Physician Payment Sunshine Act: CMS Posts Round 3 of Q&A Exempts Accredited Speaker Expenses and Educational Materials, Clarify Meals and Journal Reprints
Today CMS posted answers to frequently asked questions for Open Payments (Physician Payment Sunshine Act) including questions around continuing medical education (CME). They were able to clarify some important questions.
Are payments for travel, lodging and meals to speakers and faculty of accredited or certified CME events that meet all three conditions established in the final rule included in the total compensations that are exempt from reporting?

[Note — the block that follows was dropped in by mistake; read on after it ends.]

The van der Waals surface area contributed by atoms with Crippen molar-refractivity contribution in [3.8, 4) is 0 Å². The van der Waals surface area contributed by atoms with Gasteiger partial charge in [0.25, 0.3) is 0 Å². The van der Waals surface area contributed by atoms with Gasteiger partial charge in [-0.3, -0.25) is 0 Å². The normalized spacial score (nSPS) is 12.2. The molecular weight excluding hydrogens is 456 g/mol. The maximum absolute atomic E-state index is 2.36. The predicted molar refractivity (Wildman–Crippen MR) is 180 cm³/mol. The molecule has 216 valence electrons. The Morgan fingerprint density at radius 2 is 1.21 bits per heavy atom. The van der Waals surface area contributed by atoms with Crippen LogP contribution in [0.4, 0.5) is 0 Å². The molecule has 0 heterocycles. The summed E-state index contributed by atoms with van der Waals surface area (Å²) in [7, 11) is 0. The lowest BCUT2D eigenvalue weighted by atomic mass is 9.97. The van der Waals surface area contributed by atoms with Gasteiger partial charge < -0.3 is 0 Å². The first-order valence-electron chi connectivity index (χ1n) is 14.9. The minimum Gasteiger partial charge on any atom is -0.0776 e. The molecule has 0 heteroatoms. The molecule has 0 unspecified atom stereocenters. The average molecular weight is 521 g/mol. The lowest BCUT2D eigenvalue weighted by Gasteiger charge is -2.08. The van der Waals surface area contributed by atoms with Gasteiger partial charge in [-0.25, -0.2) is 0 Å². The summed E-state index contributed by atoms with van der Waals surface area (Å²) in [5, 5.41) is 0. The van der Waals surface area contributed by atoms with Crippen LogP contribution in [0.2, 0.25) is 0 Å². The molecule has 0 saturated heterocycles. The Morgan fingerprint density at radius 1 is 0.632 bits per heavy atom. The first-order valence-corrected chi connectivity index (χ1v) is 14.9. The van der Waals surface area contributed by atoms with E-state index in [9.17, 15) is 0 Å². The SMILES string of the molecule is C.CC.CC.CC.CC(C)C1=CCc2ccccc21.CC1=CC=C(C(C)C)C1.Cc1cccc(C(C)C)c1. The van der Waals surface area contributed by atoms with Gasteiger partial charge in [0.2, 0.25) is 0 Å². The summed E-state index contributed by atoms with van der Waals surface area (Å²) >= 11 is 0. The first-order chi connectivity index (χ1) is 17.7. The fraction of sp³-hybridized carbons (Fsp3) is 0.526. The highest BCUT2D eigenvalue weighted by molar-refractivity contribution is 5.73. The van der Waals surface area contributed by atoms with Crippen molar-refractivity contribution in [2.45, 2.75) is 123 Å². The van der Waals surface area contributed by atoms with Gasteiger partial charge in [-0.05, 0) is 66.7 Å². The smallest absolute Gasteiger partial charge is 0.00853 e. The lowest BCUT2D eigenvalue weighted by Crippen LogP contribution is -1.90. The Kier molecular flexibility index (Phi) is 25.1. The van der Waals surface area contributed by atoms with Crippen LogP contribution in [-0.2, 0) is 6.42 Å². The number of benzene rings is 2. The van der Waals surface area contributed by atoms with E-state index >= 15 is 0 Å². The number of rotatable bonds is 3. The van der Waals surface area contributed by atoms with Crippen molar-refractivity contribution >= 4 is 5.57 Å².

Yes. Lodging, travel and meals for speakers of an accredited or certified CME event meeting all three requirements in 42 CFR 403.904(g)(1) will be deemed to be included in the total speaker compensation and, therefore, exempt from reporting under Open Payments. However, travel, lodging and meals and all other natures of payments provided in conjunction with the accredited or certified CME event (with the exception of educational materials included in the tuition fees for an accredited or certified CME program that meets all three exemption conditions, such as handouts, web downloads or printed slides) will need to be reported for physician attendees (who are not speakers). These payments would need to be reported under the appropriate nature of payment categories, such as food and beverage, travel and lodging, or entertainment, as appropriate. The excluding characteristic for meals is when allocating the cost of the meal among covered recipients in a group setting where the cost of each individual covered recipient's meal is not separately identifiable.